Ethylene Oxide in Utah

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Ethylene Oxide Monitor on a pole in a neighborhood.

Ethylene Oxide Study & Risk Assessment Community Meeting–August 17, 2022

Ethylene Oxide Study

EPA’s latest National Air Toxics Assessment identified ethylene oxide as an air toxic pollutant of emerging concern, with potential to lead to elevated cancer risk. To determine any potential health risk from exposure to ethylene oxide in Utah communities, the Division of Air Quality and the University of Utah will measure ambient ethylene oxide in two communities located close to medical sterilization facilities, which are common sources of ethylene oxide. Measurements will be collected during winter and summer 2022, and will be complemented by a health risk assessment analysis. Funding for this study was awarded by EPA.

What is ethylene oxide and what are its uses?

Ethylene oxide is a gas used to sterilize equipment that cannot be sterilized by steam, such as medical and dental devices. It is also used to make chemicals for the manufacturing of everyday products, including antifreeze, textiles, plastics, detergents and adhesives.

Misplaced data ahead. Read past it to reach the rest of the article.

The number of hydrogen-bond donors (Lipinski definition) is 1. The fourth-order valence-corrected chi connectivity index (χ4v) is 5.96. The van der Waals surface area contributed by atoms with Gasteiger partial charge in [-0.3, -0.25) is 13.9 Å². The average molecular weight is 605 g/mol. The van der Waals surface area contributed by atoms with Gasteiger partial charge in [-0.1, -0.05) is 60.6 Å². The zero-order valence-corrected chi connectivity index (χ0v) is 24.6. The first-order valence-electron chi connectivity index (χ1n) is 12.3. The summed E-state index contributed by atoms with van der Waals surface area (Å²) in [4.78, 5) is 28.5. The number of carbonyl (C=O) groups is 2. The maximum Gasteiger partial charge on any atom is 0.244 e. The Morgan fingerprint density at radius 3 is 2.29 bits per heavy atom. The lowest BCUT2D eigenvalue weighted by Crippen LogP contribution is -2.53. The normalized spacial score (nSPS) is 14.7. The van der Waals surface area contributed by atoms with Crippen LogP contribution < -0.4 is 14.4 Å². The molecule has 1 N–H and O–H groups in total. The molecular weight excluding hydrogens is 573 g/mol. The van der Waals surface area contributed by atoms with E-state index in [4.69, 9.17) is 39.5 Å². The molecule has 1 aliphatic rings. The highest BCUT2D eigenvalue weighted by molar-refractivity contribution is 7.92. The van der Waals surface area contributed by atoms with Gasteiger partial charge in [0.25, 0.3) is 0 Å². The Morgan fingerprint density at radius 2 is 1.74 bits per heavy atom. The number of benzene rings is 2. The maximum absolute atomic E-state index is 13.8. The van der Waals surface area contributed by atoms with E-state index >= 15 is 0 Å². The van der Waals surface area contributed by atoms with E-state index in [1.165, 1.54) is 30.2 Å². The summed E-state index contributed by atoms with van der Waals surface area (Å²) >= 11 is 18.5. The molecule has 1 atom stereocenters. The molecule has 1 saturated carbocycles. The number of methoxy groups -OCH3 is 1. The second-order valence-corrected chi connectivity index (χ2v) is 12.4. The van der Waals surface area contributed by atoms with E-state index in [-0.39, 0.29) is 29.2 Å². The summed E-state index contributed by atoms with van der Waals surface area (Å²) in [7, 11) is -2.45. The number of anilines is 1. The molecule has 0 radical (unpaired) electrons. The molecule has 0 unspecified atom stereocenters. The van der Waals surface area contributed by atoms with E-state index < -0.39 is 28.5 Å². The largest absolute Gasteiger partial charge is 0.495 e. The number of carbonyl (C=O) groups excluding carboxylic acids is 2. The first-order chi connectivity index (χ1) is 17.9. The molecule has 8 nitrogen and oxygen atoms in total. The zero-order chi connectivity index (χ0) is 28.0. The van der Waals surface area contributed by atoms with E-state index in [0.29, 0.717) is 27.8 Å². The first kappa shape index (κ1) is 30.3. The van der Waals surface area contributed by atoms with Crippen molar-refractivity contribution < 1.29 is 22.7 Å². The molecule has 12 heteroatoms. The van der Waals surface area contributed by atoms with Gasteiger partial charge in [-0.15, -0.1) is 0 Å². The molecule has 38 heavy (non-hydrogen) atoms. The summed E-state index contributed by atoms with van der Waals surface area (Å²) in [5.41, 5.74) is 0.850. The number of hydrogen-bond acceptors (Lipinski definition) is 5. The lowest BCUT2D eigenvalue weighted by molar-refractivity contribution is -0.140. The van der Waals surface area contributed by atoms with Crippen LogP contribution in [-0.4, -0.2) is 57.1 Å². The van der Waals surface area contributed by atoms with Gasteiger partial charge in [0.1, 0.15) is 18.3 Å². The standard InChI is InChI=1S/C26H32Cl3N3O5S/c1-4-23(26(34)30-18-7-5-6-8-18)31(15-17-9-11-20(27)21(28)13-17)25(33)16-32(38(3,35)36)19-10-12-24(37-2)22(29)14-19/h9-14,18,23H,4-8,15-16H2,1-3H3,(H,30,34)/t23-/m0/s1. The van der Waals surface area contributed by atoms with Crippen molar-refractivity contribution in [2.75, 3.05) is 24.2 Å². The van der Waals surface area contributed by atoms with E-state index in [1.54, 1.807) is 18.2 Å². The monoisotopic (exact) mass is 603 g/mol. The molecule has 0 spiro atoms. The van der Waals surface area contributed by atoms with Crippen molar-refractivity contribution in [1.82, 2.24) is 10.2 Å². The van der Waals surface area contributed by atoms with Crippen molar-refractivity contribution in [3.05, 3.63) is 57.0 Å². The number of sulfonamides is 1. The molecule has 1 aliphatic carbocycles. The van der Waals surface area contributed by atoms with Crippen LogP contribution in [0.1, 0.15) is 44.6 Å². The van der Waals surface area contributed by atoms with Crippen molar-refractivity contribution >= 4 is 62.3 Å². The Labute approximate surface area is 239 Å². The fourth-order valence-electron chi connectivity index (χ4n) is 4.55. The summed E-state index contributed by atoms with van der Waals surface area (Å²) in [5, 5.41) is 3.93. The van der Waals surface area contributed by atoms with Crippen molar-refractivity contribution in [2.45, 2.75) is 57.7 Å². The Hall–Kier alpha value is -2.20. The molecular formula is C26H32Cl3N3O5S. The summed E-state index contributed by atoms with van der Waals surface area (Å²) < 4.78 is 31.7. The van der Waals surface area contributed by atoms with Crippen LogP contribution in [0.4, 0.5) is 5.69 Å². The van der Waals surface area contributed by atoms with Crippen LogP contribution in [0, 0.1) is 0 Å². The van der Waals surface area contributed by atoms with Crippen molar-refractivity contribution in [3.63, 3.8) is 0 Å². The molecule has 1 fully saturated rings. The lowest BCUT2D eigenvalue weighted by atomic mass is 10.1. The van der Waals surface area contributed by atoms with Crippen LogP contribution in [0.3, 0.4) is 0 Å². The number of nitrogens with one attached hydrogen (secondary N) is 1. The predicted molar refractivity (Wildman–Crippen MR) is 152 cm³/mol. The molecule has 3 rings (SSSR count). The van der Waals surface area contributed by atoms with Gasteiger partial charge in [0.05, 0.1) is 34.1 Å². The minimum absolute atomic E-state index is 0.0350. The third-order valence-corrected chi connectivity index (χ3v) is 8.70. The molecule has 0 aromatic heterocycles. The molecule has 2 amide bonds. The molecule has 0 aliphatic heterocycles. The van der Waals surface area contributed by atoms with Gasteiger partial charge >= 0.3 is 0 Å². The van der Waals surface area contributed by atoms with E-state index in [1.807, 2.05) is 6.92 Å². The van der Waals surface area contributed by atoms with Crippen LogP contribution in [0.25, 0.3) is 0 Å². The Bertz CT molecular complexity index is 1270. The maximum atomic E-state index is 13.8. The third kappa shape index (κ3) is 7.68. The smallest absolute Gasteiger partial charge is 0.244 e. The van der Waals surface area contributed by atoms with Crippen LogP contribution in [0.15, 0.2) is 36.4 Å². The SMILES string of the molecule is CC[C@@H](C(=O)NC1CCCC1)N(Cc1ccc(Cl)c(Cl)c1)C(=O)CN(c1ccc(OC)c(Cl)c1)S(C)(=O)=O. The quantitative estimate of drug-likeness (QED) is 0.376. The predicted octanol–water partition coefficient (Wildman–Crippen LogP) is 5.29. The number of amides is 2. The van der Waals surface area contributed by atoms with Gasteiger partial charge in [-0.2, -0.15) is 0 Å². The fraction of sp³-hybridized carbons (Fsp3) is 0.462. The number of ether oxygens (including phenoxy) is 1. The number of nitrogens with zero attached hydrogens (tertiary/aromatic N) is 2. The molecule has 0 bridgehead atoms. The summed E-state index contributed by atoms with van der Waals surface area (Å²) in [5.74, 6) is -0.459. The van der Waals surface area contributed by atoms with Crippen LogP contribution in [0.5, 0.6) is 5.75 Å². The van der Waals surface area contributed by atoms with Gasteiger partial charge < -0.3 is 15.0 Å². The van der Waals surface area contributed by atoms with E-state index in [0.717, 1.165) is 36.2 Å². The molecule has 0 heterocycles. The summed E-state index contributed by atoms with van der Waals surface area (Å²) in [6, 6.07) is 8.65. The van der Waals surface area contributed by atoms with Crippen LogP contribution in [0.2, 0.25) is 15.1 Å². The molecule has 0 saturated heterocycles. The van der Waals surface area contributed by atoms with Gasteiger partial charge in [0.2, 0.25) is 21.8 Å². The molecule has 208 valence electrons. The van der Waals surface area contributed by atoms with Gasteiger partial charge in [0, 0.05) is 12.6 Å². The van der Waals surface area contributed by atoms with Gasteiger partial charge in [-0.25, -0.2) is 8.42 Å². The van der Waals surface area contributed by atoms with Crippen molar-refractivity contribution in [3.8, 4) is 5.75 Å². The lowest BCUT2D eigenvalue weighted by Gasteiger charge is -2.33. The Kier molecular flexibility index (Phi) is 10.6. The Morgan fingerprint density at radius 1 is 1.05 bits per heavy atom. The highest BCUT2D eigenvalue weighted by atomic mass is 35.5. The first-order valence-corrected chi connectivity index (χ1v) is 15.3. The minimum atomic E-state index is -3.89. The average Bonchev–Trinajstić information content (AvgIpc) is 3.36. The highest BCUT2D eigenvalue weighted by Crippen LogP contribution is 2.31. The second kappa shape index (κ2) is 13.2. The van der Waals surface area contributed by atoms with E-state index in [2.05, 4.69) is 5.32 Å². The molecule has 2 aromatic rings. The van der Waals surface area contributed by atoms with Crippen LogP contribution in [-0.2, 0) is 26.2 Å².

Ethylene oxide in outdoor air can have various sources, including industrial facilities such as chemical manufacturers and sterilizers. It is also listed by the EPA as one of 187 “Hazardous Air Pollutants,” which are pollutants known or suspected to cause cancer or other serious health effects.

What is a safe level of ethylene oxide?

The Clean Air Act requires the EPA to regulate “Hazardous Air Pollutants” (HAPs), also known as air toxics. Rather than setting ambient air standards, which are limits on the amount of a pollutant that is allowed in outdoor air, HAPs emissions are capped for industrial sources directly. Conducting measurements along with a health risk assessment are the best approaches to assess if additional controls on ethylene oxide emissions are needed.

Where are the monitors located?

A total of 16 air monitors will be distributed throughout Salt Lake County with emphasis around medical sterilization facilities. This will allow us to determine the levels of ethylene oxide near these facilities and how they compare to levels at more distant locations.

How do the monitors work?

A sample of ambient air is pulled into an evacuated stainless steel canister, where the difference in pressure between the inside of the canister and outdoor air causes the sample air to flow into the canister. Air is drawn at a fixed rate over 24 hours, after which the canister is sent to a laboratory for measurement of ethylene oxide using an EPA-approved chemical analysis method.

When will results be available to the public?

The final study report will be released by September 2023, but intermittent results will be shared as they become available and are reviewed.


Contact Rachel Edie (, (385) 306-6502 or Nancy Daher (, (385) 377-6017 with questions.